What the Best Writing Teachers Do, How Students Can Learn From Them
You get report cards, and so should your teachers. You don't need a great writing teacher, or even a good one, to become a good writer yourself -- but it sure helps. And becoming a good writer will help you be a better student, a better worker, a better citizen and a better person.
So what does a good writing teacher look like? If you talk to the experts, they are likely to tell you that you have a better chance of landing a good writing teacher in elementary school, less of a chance in middle school, even less in high school and least in colleges and universities (and don't get me started on graduate and professional schools).
"Real proficiency," writes Bok, "requires sustained practice … . Undergraduates will never learn to write with clarity, precision, and grace unless they have repeated opportunities to keep on writing and get prompt feedback from the faculty."
While some college writing programs are outstanding, writes Bok, "the field as a whole suffers from widespread neglect."
So what is a student to do? Here is a checklist of behaviors practiced by the best teachers I know. I learned them from some of the nation's greatest writing teachers, the likes of Donald Murray, Donald Graves, Lucy Calkins, James Slevin and many others. Feel free to examine these standards, discuss them with other students and share your opinions with parents and teachers.
The best writing teachers:
- Encourage students to write every day. Students should spend some time writing in class, where the teacher can see them write or not write.
- Do not mark up and grade every assignment. Grading papers is thankless drudgery for teachers; trying to interpret those marks is punishment for students. The good writing teacher develops a rich variety of ways of assessing student work.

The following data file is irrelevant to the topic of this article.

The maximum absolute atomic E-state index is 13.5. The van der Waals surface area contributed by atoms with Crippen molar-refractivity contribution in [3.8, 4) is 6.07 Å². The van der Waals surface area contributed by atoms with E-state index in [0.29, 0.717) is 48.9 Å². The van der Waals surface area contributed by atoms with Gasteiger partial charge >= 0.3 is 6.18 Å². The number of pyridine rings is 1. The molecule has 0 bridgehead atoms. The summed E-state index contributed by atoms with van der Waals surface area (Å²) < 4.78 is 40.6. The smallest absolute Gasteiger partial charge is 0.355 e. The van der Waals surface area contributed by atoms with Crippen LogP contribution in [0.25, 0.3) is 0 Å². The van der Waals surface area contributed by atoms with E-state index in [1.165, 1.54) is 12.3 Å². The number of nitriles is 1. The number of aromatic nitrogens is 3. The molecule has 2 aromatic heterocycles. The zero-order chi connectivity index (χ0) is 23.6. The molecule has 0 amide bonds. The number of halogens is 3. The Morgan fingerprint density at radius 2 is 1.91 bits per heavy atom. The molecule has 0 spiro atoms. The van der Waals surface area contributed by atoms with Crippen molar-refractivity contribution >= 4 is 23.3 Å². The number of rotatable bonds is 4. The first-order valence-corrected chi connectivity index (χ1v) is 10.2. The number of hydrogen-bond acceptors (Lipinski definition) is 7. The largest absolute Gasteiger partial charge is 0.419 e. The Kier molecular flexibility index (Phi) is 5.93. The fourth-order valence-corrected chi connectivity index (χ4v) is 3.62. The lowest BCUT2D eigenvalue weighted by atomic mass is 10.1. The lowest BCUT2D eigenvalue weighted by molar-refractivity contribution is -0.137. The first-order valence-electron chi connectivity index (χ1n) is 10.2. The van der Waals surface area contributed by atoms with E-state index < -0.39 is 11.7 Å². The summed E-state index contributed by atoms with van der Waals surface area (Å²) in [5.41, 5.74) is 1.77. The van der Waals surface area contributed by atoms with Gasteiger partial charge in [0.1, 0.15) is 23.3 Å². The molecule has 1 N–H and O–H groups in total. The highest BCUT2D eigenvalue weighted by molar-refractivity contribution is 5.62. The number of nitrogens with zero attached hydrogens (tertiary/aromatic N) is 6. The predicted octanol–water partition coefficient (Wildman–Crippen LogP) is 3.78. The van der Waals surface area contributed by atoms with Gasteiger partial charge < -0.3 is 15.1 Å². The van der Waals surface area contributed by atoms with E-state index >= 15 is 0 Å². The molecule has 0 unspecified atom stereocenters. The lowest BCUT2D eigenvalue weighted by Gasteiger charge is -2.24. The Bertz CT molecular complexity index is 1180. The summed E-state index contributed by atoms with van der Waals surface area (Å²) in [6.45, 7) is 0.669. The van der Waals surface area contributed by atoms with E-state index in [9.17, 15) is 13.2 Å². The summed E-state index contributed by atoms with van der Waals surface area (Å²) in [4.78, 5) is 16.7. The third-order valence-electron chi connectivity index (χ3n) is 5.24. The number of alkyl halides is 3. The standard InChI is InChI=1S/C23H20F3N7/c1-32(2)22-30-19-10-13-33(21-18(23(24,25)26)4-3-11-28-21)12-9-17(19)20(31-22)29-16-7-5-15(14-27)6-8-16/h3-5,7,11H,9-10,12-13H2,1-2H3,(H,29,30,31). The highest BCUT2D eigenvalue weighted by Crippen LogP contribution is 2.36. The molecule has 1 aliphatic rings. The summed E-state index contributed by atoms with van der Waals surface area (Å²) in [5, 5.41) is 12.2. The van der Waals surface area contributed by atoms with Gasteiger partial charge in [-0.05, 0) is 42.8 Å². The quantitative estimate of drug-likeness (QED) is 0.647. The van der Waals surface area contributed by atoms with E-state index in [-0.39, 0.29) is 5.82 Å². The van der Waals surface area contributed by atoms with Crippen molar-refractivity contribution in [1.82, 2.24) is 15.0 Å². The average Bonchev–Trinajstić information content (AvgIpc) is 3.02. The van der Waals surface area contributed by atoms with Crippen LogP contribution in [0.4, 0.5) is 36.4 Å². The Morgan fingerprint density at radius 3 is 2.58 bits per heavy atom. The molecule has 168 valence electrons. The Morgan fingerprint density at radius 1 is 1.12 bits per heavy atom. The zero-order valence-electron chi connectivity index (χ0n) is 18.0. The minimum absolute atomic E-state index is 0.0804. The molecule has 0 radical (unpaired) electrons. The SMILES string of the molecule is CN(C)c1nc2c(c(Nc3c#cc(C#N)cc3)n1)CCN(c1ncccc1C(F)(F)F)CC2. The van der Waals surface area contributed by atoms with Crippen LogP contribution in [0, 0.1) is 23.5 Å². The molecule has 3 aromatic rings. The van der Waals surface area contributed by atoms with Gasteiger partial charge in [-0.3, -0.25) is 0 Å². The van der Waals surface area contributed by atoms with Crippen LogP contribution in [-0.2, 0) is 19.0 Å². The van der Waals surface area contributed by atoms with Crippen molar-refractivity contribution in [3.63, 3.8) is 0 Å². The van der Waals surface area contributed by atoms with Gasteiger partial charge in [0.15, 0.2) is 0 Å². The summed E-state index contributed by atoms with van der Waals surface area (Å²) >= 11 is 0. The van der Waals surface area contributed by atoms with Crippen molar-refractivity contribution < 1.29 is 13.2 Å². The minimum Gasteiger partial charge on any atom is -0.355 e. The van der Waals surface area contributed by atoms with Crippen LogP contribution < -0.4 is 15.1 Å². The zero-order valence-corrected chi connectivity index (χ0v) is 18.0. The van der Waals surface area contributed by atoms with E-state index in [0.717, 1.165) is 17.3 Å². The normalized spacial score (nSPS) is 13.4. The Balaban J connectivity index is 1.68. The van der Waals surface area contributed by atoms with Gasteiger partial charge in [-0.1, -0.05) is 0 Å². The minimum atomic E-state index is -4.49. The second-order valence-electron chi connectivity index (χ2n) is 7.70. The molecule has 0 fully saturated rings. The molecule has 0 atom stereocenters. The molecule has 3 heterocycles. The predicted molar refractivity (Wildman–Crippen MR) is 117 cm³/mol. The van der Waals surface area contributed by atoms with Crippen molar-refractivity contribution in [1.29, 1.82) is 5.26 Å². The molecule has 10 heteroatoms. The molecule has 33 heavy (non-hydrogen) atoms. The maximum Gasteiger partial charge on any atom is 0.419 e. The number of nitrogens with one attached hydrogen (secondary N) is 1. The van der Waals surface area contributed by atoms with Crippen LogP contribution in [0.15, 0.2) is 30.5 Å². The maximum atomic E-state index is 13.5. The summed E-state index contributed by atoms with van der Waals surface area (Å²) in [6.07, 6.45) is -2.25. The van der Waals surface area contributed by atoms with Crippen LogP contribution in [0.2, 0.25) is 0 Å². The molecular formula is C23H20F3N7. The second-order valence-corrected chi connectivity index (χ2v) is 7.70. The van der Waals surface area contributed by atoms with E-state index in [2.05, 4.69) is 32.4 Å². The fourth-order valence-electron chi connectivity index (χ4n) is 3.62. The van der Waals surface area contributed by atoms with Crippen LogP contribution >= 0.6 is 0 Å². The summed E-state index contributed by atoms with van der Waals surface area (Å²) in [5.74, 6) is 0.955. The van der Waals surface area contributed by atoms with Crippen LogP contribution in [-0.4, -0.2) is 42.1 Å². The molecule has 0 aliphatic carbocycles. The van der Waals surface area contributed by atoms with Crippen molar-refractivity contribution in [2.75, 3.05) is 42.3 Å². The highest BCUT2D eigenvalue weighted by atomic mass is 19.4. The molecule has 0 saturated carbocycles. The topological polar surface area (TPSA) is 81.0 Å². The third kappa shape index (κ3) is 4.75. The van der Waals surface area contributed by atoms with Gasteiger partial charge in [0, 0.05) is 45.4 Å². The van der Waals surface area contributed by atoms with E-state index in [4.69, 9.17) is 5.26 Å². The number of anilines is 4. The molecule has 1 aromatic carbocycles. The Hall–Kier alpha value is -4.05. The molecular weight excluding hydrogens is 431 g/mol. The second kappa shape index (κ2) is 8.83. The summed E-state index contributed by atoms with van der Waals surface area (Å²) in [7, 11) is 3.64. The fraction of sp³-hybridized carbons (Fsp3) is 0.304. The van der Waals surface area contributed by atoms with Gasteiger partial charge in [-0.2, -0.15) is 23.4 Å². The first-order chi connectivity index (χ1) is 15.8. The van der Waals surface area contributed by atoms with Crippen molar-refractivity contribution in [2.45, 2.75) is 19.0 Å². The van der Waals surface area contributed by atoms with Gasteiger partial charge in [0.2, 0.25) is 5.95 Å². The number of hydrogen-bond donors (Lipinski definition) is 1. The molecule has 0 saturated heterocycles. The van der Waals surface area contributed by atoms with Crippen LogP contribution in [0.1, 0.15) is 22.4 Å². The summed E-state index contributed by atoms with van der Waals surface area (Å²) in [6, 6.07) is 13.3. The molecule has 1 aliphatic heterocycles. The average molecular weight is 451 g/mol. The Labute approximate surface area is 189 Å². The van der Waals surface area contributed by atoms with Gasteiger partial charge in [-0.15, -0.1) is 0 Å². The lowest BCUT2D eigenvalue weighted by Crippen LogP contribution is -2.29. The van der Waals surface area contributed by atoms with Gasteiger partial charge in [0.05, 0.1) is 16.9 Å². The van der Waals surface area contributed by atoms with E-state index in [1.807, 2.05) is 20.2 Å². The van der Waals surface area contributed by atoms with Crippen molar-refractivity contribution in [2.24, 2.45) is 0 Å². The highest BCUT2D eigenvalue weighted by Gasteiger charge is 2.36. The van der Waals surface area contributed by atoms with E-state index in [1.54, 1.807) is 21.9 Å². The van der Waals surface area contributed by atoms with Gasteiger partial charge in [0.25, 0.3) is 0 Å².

- Write, on occasion, with and for the students. A writing teacher cannot just talk about writing. The teacher needs to be in the game, demonstrating how writers solve problems.
- Teach writing as a process. By now an old idea, but still undervalued by teachers who tell students what to write about and then correct all the students' mistakes.
- Confer with student writers throughout the process. The teacher should spend some class time on being a resource to the student writers, an inquisitive editor who asks good questions and listens.
- Connect reading and writing. The idea is not just to read literature for content and theme, but to come to understand the strategies professional authors use and pass them on to students.
- Get students to talk, talk, talk about reading and writing. Writing workshops require moments of concentrated silence, but it's not all "shut up and sit down." Teachers must inspire classroom conversation about how reading and writing make sense.
- Offer appropriate praise and encouragement -- as well as correction. Teachers, especially journalism teachers, seem much better at communicating what is wrong with a text than what is right, what needs work rather than an appreciative understanding of what works.
- Give opportunities for revision. Good teachers attend to the three big parts of the process: prevision or rehearsal; vision or early drafting; and revision.
- Never use writing as a form of punishment. Remember what happened in Harry Potter and the Order of the Phoenix to the evil pink nightmare, headmistress Dolores Umbridge, who concocted the most wicked form of writing punishment -- letters carved in blood on the backs of their hands.
- Teach skills, like spelling and grammar, within the context of writing. Teachers may be required to teach skills through specific lessons and drills. Fair enough, but at least use real writing to test whether students have mastered the elements of English.
- Believe that all students, not just the "stars" can improve their writing. Writing coach Jack Hart argues persuasively that we teach reading as a democratic social skill, something that every person should learn; but we continue to frame writing as if it were a fine art.
Good teachers deserve your support and encouragement. But you deserve the opportunity to practice the three behaviors that mark all literate people in society: to read with insight, to write with power, to talk about how meaning is made. Don't wait for these opportunities. Demand them. Power to the students!